Kudô and Tarumi (1978) proposed a conditional test for testing equivalence of two proportions in 2 × 2 tables by assuming the date collected by a negative binomial sampling. The test is undoubtedly a counterpart of the Fisher exact test, but no comparison has been made of the two tests. In this paper we obtain asymptotic power of the Kudô-Tarumi test and compare it with the Fisher exact test by means of the Pitman asymptotic efficiency. It will be shown that the Kudô-Tarumi test is the most powerful similar test for a risk ratio, whereas the Fisher exact test is, the most powerful similar test for a risk ratio, whereas the Fisher exact test is, as well known, the most powerful similar test for an odds ratio. It is also shown that the Kudô-Tarumi test has higher efficiency than the Fisher exact test in many cases.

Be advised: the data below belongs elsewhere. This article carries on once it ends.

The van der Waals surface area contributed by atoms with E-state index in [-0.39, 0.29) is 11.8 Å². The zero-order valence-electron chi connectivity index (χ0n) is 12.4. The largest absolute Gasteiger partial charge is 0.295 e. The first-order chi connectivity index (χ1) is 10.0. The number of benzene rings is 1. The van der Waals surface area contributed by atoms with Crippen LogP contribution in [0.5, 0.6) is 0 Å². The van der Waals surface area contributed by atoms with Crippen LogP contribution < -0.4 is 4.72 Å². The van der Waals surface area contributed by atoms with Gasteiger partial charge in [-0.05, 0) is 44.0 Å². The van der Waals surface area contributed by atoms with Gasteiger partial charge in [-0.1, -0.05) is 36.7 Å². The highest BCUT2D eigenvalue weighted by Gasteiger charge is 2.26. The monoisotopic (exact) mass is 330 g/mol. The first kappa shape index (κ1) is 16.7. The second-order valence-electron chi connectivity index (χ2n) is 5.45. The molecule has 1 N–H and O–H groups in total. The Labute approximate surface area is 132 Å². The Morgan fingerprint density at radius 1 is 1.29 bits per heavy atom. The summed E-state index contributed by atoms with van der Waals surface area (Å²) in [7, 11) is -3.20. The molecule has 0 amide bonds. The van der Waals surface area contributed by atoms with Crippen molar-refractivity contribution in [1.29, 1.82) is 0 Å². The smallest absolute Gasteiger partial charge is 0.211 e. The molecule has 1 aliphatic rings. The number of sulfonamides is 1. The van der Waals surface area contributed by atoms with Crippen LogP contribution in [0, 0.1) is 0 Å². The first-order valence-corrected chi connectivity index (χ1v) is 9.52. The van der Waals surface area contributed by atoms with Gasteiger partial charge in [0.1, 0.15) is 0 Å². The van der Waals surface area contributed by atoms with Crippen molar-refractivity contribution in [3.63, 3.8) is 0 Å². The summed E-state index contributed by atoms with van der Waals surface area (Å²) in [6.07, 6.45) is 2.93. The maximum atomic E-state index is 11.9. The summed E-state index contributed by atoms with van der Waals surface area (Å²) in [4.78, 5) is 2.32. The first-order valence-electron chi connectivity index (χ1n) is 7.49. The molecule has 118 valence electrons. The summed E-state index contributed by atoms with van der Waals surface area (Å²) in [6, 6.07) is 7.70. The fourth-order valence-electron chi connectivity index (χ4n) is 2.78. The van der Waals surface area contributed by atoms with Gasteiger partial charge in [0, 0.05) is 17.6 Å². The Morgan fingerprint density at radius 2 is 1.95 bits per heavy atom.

Determination of a sample size of a clinical study is one of the essential design factors. This paper focuses on a problem of sample size determination of a clinical trial in the clinical development phase. Sample size calculation can be performed using a formula or simulation, once a set of conditions is given pertaining treatment effect, variability of observations, significance level and power. Contrary to calculation, determination of sample size is not an easy task. For example, formal application of a formula may result in a very large sample size. In designing a study, however, sample size calculation is affected by constraints from various design factors, amount of information at hand and feasibility of the study. I first present a principle for sample size calculation and stress on importance of assessment of risks of a given sample size. Next, I propose two conservative approaches to sample size calculation; double confidence limits method and effect size confidence limit method, and compare properties of these methods with an ordinary method for a two treatment parallel group study. A few actual examples of a conservative approach are presented and discussed. Further issues in and points to consider for sample size determination are also discussed. Several examples of approaches to sample size calculation in exploratory studies and dose-response studies are also presented.